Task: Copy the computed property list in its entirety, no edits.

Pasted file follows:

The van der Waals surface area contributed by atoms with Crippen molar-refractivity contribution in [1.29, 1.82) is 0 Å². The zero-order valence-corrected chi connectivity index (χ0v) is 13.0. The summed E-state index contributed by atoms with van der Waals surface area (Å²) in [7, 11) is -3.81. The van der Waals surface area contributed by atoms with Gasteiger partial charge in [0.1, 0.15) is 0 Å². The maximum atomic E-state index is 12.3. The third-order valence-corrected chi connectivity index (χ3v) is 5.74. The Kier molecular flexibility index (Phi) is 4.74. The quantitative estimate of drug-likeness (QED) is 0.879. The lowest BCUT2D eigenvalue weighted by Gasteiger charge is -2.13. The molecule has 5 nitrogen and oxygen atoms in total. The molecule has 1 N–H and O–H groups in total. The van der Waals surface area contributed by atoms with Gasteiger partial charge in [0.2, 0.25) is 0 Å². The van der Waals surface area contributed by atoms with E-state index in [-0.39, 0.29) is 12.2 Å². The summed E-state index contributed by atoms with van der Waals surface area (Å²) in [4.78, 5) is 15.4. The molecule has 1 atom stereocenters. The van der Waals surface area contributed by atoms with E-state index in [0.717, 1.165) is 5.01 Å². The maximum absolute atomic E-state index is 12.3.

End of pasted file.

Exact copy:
The van der Waals surface area contributed by atoms with Crippen molar-refractivity contribution in [1.29, 1.82) is 0 Å². The zero-order valence-corrected chi connectivity index (χ0v) is 13.0. The summed E-state index contributed by atoms with van der Waals surface area (Å²) in [7, 11) is -3.81. The van der Waals surface area contributed by atoms with Gasteiger partial charge in [0.1, 0.15) is 0 Å². The maximum atomic E-state index is 12.3. The third-order valence-corrected chi connectivity index (χ3v) is 5.74. The Kier molecular flexibility index (Phi) is 4.74. The quantitative estimate of drug-likeness (QED) is 0.879. The lowest BCUT2D eigenvalue weighted by Gasteiger charge is -2.13. The molecule has 5 nitrogen and oxygen atoms in total. The molecule has 1 N–H and O–H groups in total. The van der Waals surface area contributed by atoms with Gasteiger partial charge in [0.2, 0.25) is 0 Å². The van der Waals surface area contributed by atoms with E-state index in [-0.39, 0.29) is 12.2 Å². The summed E-state index contributed by atoms with van der Waals surface area (Å²) in [4.78, 5) is 15.4. The molecule has 1 atom stereocenters. The van der Waals surface area contributed by atoms with E-state index in [0.717, 1.165) is 5.01 Å². The maximum absolute atomic E-state index is 12.3.